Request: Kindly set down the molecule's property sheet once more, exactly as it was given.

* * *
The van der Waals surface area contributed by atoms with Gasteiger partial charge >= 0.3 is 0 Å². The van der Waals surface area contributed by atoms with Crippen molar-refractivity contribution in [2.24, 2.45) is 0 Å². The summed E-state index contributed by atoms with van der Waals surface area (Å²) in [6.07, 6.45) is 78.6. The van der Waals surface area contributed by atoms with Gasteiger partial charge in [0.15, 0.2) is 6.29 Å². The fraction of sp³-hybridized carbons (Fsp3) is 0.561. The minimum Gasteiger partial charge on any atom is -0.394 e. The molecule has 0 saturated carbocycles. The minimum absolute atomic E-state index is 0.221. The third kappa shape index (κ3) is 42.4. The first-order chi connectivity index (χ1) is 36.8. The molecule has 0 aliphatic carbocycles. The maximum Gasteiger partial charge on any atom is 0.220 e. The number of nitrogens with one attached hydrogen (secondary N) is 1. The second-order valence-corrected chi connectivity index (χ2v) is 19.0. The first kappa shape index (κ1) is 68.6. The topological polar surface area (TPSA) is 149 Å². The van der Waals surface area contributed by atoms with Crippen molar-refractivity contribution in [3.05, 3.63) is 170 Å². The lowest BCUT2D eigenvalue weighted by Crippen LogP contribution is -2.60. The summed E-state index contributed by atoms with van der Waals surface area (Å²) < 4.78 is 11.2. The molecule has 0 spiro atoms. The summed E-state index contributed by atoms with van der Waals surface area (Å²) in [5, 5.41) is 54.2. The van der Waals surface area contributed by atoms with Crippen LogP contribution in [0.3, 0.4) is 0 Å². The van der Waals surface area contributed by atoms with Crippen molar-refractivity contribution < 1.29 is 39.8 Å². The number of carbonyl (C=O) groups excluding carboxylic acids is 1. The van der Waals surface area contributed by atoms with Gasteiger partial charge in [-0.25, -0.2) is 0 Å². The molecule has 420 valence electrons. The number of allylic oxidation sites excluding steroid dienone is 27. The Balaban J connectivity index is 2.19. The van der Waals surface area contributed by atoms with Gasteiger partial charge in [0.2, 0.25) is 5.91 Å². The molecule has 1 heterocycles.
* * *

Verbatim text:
The van der Waals surface area contributed by atoms with Gasteiger partial charge >= 0.3 is 0 Å². The van der Waals surface area contributed by atoms with Crippen molar-refractivity contribution in [2.24, 2.45) is 0 Å². The summed E-state index contributed by atoms with van der Waals surface area (Å²) in [6.07, 6.45) is 78.6. The van der Waals surface area contributed by atoms with Gasteiger partial charge in [0.15, 0.2) is 6.29 Å². The fraction of sp³-hybridized carbons (Fsp3) is 0.561. The minimum Gasteiger partial charge on any atom is -0.394 e. The molecule has 0 saturated carbocycles. The minimum absolute atomic E-state index is 0.221. The third kappa shape index (κ3) is 42.4. The first-order chi connectivity index (χ1) is 36.8. The molecule has 0 aliphatic carbocycles. The maximum Gasteiger partial charge on any atom is 0.220 e. The number of nitrogens with one attached hydrogen (secondary N) is 1. The second-order valence-corrected chi connectivity index (χ2v) is 19.0. The first kappa shape index (κ1) is 68.6. The topological polar surface area (TPSA) is 149 Å². The van der Waals surface area contributed by atoms with Crippen molar-refractivity contribution in [3.05, 3.63) is 170 Å². The lowest BCUT2D eigenvalue weighted by Crippen LogP contribution is -2.60. The summed E-state index contributed by atoms with van der Waals surface area (Å²) < 4.78 is 11.2. The molecule has 0 spiro atoms. The summed E-state index contributed by atoms with van der Waals surface area (Å²) in [5, 5.41) is 54.2. The van der Waals surface area contributed by atoms with Crippen LogP contribution in [0.3, 0.4) is 0 Å². The van der Waals surface area contributed by atoms with Crippen molar-refractivity contribution < 1.29 is 39.8 Å². The number of carbonyl (C=O) groups excluding carboxylic acids is 1. The van der Waals surface area contributed by atoms with Gasteiger partial charge in [-0.25, -0.2) is 0 Å². The molecule has 420 valence electrons. The number of allylic oxidation sites excluding steroid dienone is 27. The Balaban J connectivity index is 2.19. The van der Waals surface area contributed by atoms with Gasteiger partial charge in [0.2, 0.25) is 5.91 Å². The molecule has 1 heterocycles.